The only developed-country central banker who strikes me as disposed to surprising his constituents with policy changes is Stanley Fischer, governor of the Bank of Israel. Israel's situation is somewhat unique; much power is concentrated in the hands of the BOI governor. Fischer may be a little more traditional activist-Keynesian in philosophy than many North American economists too. That said, from what I understand, the BOI appears to be doing a good job. (Some dual-listed Israeli companies look attractive.)

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  2. It is the overall lack of transparency that makes the Federal Reserve look extremely bad. We don’t know how or why the Fed makes decisions. And the Fed’s decisions cause transfers of wealth across agents. (Imagine locking in a short term contract at one rate, and then having the Fed raise/lower rates on you; this is a transfer of wealth across agents).

    It’s not clear to me that unelected officials should have the ability to transfer wealth across agents. But that aside. If the Fed just stated what it knew (i.e. Green book) and why it was doing what it was doing (FOMC minutes and discussion), then ex-post, we could have looked back and said we did everything the best we could with the information we had.

    But we don’t have that now. We have secret bailouts of AIG and Bear Stearns – billions of dollars of transfers from one set of taxpayers to another – with no oversight and no transparency.

    This is why people have reason to be outraged at the Fed’s behavior.

    Two more things:

    1. This secrecy creates cults – and perpetuates the myth that the Fed can have a big long-term impact on economic variables. Don't forget Greenspan allowed a book called "Maestro" to be written about him. Why? Because he didn't raise rates in 1995? As if the Federal Reserve can take or deserves any claim at all for the productivity boom of the late 1990s.

    2. When the minutes from the May 2010 special meeting at the FOMC on house prices become public, ALL HELL will let loose. If those minutes had just been public at the time, people would have understood the nature of the debate etc.

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  3. that should read May 2005 special meeting.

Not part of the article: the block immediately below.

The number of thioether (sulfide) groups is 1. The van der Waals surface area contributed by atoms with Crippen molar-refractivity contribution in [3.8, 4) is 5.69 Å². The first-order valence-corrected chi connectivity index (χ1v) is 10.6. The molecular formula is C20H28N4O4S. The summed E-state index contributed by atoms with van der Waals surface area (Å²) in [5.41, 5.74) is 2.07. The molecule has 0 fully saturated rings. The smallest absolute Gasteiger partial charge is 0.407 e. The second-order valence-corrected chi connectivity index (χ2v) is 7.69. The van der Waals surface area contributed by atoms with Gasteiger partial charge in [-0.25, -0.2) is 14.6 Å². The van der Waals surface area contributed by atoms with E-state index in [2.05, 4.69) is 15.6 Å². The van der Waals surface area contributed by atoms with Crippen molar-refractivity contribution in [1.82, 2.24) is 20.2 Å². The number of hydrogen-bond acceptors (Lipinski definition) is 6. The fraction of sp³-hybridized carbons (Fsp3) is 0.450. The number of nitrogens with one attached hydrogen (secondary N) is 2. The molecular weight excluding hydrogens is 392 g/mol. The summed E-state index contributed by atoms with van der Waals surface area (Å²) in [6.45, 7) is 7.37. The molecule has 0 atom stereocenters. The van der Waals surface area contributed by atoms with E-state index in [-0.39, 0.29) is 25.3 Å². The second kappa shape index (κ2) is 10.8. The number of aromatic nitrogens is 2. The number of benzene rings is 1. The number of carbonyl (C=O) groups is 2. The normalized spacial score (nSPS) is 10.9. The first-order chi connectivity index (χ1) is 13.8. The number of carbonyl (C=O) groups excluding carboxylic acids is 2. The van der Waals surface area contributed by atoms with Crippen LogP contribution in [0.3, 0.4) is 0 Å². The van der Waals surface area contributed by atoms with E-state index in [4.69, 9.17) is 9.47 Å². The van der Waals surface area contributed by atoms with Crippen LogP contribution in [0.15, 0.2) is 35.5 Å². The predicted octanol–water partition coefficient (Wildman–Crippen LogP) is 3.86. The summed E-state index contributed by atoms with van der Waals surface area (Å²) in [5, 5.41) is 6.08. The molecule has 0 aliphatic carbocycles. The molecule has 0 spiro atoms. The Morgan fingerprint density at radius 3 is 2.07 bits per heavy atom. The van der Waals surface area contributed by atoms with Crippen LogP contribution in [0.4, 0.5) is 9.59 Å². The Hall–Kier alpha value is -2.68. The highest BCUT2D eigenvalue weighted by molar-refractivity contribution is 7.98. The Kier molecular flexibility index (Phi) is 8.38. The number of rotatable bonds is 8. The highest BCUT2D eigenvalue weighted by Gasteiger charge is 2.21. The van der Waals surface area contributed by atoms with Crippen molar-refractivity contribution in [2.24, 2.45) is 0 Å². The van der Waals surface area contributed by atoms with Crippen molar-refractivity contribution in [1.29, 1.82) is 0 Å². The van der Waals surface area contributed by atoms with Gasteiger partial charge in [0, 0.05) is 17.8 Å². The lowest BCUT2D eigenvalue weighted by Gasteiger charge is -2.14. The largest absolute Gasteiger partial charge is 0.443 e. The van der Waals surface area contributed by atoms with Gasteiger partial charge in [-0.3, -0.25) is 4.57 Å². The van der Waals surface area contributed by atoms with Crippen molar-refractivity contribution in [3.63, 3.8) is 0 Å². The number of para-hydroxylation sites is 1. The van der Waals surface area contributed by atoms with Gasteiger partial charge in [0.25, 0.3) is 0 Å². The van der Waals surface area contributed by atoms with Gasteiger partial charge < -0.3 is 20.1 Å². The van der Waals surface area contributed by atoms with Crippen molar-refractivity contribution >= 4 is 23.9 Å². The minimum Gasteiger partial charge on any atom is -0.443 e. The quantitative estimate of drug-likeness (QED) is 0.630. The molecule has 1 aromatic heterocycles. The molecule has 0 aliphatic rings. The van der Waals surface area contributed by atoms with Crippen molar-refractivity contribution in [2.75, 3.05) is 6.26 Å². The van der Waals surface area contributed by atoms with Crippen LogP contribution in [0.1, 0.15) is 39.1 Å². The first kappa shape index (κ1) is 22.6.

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  4. modavis99: The US federal reserve is much more transparent than just a few decades ago. Bernanke is a big fan of transparency in setting bank policy.

    A formal inflation targeting regime might help improve outcomes because it will help the central bank focus on price stability and the value of the US dollar.

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  5. Hi David, just confirming I have seen this post. I don't know why I wasn't able to post my last comment, but apparently everything is working again. I'm looking forward to your next post on this topic.

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  7. Mo,

    You make several good points. But perhaps you are a little off the mark too.

    What do you mean that we don't know how or why "the Fed" makes decisions. This is probably not even clear to the members of the FOMC!

    And as for your statement that you are not sure whether unelected officials should be granted the power of wealth transfer, this reminds me of the person who remarked, in response to the problem taxation without representation, with the response "taxation with representation ain't so hot either!"

    And my interpretation is that people express rage at the Fed because the Fed is a convenient political target; it has little to do with "transparency" or the lack thereof.

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  8. David, I think you need to make a better argument from an economics point of view for withholding information by the Fed. In theory information can be "bad" if there is some weird strategic interaction involved or if there's no commitment. Why is the possibility of a bank run a good example - wasn't deposit insurance created for that purpose - why have FDIC if it will never be used? Just wondering, you know I am not a monetary guy.

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  9. David I found your paper that I believe will address my comment above. I'll read it and will let you know if my opinion changed. Thanks.